Wildfire activity is up slightly so far this year, with a warmer-than-normal summer expected to follow on the heels of a relatively dry spring.
Through last week, there were 69 blazes reported within the Kamloops Fire Centre, down from 66 in the same period in 2013, according to information officer Melissa Klassen.
Sixty of this year’s fires were human-caused.
“That’s a pretty normal ratio right now this early in the season given the fact we don’t have our major lightning storms until July and August,” Klassen explained.
And with the height of the fire season just around the corner, a lot is riding on what falls from the sky this month.
“Obviously we do receive a lot of our precipitation in June. That kind of moisture does predict in some ways for us what kind of fire activity or fire behaviour we’re going to see,” she said.
“It’s definitely wait-and-see. It’s too early in the season to tell.”
The fire danger rating in the Penticton area was low as of Tuesday, but, “If we’re seeing high temperatures one or two days in a row, that can drastically change our fire danger rating and dry out those forest fuels,” Klassen added.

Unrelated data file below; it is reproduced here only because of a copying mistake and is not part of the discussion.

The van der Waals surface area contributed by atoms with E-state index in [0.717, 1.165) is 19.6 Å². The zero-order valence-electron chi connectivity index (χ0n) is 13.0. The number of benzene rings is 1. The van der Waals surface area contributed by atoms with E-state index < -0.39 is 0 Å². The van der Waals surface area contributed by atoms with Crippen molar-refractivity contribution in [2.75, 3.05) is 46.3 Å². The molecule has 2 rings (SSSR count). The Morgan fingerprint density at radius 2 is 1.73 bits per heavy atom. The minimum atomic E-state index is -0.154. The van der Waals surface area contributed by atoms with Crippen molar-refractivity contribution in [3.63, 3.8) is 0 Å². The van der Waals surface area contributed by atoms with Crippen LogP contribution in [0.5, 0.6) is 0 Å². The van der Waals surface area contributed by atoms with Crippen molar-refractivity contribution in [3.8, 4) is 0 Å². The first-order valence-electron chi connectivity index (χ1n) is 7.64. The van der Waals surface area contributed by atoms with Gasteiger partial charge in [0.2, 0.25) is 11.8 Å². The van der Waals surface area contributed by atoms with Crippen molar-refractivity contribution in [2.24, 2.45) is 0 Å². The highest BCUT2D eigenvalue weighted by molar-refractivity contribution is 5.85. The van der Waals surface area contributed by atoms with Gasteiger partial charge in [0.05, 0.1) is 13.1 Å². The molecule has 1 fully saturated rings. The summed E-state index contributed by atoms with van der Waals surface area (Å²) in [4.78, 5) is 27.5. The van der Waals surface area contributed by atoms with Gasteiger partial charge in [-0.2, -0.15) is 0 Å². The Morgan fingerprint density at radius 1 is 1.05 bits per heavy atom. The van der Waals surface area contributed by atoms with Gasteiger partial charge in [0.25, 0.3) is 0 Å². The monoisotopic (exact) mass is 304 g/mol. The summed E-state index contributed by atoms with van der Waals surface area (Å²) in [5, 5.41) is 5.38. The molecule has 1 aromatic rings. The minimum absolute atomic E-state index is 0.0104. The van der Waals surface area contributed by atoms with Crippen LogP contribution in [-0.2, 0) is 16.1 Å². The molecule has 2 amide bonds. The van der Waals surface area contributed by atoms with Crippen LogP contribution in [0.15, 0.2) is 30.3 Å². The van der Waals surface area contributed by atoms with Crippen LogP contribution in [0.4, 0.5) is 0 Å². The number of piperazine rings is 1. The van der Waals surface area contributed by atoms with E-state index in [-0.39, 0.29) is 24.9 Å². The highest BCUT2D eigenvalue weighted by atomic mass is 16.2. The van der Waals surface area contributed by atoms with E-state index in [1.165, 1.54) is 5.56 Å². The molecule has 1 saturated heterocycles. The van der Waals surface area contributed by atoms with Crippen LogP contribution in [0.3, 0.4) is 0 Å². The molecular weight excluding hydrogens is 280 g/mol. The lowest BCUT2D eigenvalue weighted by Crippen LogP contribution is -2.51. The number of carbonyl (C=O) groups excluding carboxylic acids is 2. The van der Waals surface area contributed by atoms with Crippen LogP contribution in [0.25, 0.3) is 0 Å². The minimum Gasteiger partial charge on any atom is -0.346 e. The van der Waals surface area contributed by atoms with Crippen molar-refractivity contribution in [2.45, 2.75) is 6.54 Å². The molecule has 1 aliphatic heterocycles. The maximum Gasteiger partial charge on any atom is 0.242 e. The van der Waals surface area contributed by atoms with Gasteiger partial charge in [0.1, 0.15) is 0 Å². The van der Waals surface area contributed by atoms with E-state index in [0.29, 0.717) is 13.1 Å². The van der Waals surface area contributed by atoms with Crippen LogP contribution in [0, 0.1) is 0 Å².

That change could begin this weekend with Penticton forecast to reach a high of 30 C by Sunday.
Environment Canada meteorologist Allan Coldwells said residents can expect a summer that is about 1 C warmer than normal, thanks to the El Nino effect.
“All the models are in fairly good agreement there will be an above-normal trend,” Coldwells said.
He also noted that precipitation recorded through the first five months of the year at the Penticton airport was just 88 per cent of normal at a total of 120 millimetres.
“It’s not huge, but it is below normal,” Coldwells said, adding, “The trend is we’re staying below normal, precipitation-wise.”
While a lack of rain won’t improve B.C.’s fire situation, it could help on the flooding front.
“The risk going forward really is going to be related to if we see any kind of severe rain,” confirmed Dave Campbell, head of the B.C. River Forecast Centre.
He said although the snowpack in the Okanagan basin was at 123 per cent of normal as of June 1, and at 167 per cent in the Similkameen, those figures are somewhat skewed because they’re based on fewer readings from higher elevations where most of the snow is left.
“Warmer weather in May has melted off quite a lot of the snow at mid-elevations and so for a lot of those areas they are snow-free now, and in terms of how that’s impacting river flow and flood potential, there’s a real decrease in the risk right now,” he said.
Even if a good amount of rain does come, Campbell added, “I think we’ve got enough room in the rivers that it isn’t posing any risk at this point.”